Yesterday, when I came downstairs in the morning, a beautiful package was sitting in front of the coffee maker. My husband, wanting to surprise me, had left a Valentine’s gift a few days early. He wrote me a note, telling me what a difference he can see in the house since I’ve been working on changing things. This is HUGE – for me anyway, because I’m so goal oriented, and none of my projects has been completed. I am “destination” oriented and this work I’m doing is forcing me to be “journey” oriented. So his encouragement was just that – very encouraging.
In the package was a Kindle. I am, by nature, a saver, not a spender. I rarely buy things for myself, and so I did what any sensible woman would do when being given a gift she didn’t expect. I burst into tears. I was filled with the overwhelming sense of how wonderful my husband is – giving me something so unnecessary, but which he knew I’d enjoy immensely, just because he loves me and is proud of what I’m doing. I only cried for a few moments, and I’m sure it would have been ridiculous to watch, but thankfully I was alone.
So the picture is perfect. It shows what I’ve been doing (the out-of-focus picture of my Kindle) and inadvertently, what actually is in focus is the mess on my desk. You can even see the stains on the papers where I spilled my coffee yesterday because I haven’t yet sorted through them to decide what to do with them. This is a picture of my life these days. Even when I’m trying to ignore the mess, it rears up and says, “Ahem – excuse me – I need to be dealt with.”
I’ve mentioned before that paper is the bane of my life. My “to shred” pile threatens to come to life and devour me. And so, I practice a very refined form of denial. In fact, as I write this there is currently a box of papers, waiting to be dealt with – UNDER MY BED! I pushed it under there so I wouldn’t have to look at it. This is sad, but true. However, there is also a pile of papers on a square table in my kitchen, next to the shredder and trashcan, where I sat for several minutes yesterday shredding, throwing and filing. I am slowly, but surely working on the backlog of paper (just as I’m working on, and have nearly eliminated, the backlog of laundry). Since I’ve added “dealing with mail” to the 10-minute tidy, this pile of paper will not grow.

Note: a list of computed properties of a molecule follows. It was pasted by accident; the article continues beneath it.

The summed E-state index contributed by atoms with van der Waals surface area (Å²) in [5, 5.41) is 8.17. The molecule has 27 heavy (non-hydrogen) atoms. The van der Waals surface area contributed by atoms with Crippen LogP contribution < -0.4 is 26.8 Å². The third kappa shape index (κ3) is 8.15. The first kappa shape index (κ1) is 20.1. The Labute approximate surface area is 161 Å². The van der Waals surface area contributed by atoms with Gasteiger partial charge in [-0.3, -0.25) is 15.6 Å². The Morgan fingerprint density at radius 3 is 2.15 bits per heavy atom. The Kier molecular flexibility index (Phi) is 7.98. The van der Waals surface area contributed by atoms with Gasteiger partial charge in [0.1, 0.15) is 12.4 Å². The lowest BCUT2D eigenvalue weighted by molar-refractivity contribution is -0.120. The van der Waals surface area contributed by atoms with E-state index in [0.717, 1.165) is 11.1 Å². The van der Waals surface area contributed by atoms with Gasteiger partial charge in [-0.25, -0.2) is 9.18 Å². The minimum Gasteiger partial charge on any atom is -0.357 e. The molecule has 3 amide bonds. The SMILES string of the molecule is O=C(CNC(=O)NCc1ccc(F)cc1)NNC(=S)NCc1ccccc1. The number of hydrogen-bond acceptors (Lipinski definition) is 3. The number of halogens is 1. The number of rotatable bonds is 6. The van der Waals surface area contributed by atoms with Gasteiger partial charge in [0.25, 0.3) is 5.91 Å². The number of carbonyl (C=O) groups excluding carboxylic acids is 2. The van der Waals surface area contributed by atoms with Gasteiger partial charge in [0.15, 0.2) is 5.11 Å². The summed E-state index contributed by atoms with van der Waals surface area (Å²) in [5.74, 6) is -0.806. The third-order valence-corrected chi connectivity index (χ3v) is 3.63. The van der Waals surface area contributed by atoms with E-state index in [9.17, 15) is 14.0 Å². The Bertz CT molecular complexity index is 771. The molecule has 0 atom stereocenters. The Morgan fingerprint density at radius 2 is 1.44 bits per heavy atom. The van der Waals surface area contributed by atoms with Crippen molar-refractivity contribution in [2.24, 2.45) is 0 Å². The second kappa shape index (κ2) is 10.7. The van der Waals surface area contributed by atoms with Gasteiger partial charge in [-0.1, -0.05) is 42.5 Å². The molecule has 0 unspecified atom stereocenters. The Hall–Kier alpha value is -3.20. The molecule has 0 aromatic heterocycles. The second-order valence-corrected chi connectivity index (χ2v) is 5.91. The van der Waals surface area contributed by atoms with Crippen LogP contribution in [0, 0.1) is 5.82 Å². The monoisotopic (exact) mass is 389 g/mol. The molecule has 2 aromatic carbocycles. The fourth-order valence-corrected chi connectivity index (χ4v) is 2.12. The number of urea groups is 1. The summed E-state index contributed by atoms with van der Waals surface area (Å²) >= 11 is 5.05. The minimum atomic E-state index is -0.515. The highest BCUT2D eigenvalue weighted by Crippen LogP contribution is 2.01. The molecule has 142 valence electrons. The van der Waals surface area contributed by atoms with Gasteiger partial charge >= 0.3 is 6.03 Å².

I hate every minute of fighting the paper. I can’t explain this but I’m sure there’s some deep psychological meaning to it. However, although the exercise is hateful, I do feel a sense of victory as I see the pile disappear. And when it’s gone, it will be gone forever because I’m implementing a system to deal with it on a daily basis. And when the laundry backlog is gone, it too will be gone forever, because I’ve started a system there as well (sorting as we go and washing one load each day, if necessary).
And so, each day, I deal with the nitty-gritty of sorting and deciding. I throw, or give, or store, or put away (or shred or file or wash) each thing I turn my focus to for the day. After just over a month of this, I am beginning to feel the choking sensation subside. I can breathe. There is slightly less chaos, slightly more order. The balance of peace to stress is tipping just ever so slightly toward peace. And this small measure of success makes me feel empowered. I will defeat the Clutter Monster. One day in the not too distant future, it will lie dead at my feet.